Do you think that the gigantic and well-deserved success of “Frozen” will make it harder to get genre films that you might not otherwise be known for, even after “Edge of Tomorrow.” And on that note, what do you think that the most important thing a successful composer in one genre can learn to break being typecast in it?
I had such a great experience working on “Frozen”, that if all I ever do for the rest of my career is animation, I will retire a happy man. When I was doing a ton of comedies (and comedies continue to be a big part of my career) I worried about pigeonholing. I don’t even think about that anymore. I just want to work with talented, nice people. As for doing more genre movies, a lot will depend on how “Edge” does at the box office. Fingers crossed!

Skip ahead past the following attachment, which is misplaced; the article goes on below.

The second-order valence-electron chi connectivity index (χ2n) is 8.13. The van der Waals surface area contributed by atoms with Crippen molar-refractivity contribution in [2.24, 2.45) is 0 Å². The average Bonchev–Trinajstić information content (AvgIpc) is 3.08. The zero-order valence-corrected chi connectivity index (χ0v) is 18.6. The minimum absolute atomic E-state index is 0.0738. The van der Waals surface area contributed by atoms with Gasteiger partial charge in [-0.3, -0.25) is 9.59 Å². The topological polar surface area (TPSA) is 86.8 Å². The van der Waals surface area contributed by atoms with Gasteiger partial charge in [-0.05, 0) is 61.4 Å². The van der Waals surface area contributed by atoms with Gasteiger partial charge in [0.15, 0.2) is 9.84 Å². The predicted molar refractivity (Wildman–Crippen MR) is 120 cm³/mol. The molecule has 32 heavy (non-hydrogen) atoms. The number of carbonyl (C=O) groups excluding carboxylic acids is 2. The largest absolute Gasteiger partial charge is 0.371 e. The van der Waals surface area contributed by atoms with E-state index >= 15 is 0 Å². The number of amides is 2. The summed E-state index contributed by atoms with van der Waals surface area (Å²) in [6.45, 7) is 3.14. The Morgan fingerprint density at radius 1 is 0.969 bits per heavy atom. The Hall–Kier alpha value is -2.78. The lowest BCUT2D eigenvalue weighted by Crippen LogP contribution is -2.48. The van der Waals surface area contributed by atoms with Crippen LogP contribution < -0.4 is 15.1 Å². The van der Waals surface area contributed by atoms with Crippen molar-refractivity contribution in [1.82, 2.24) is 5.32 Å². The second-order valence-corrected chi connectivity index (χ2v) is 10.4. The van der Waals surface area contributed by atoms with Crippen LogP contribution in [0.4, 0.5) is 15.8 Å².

Now that you’ve gotten your first big taste of sci-fi scoring, are there any kind of particular subjects in the genre you’d like to tackle?
Yeah. Find me a sci-fi movie with fewer than 80 minutes of music and I’m there!
“Edge of Tomorrow” opens in theaters on June 6th, with Christophe Beck’s score digitally available from WaterTower Music HERE
Visit Christophe Beck’s website HERE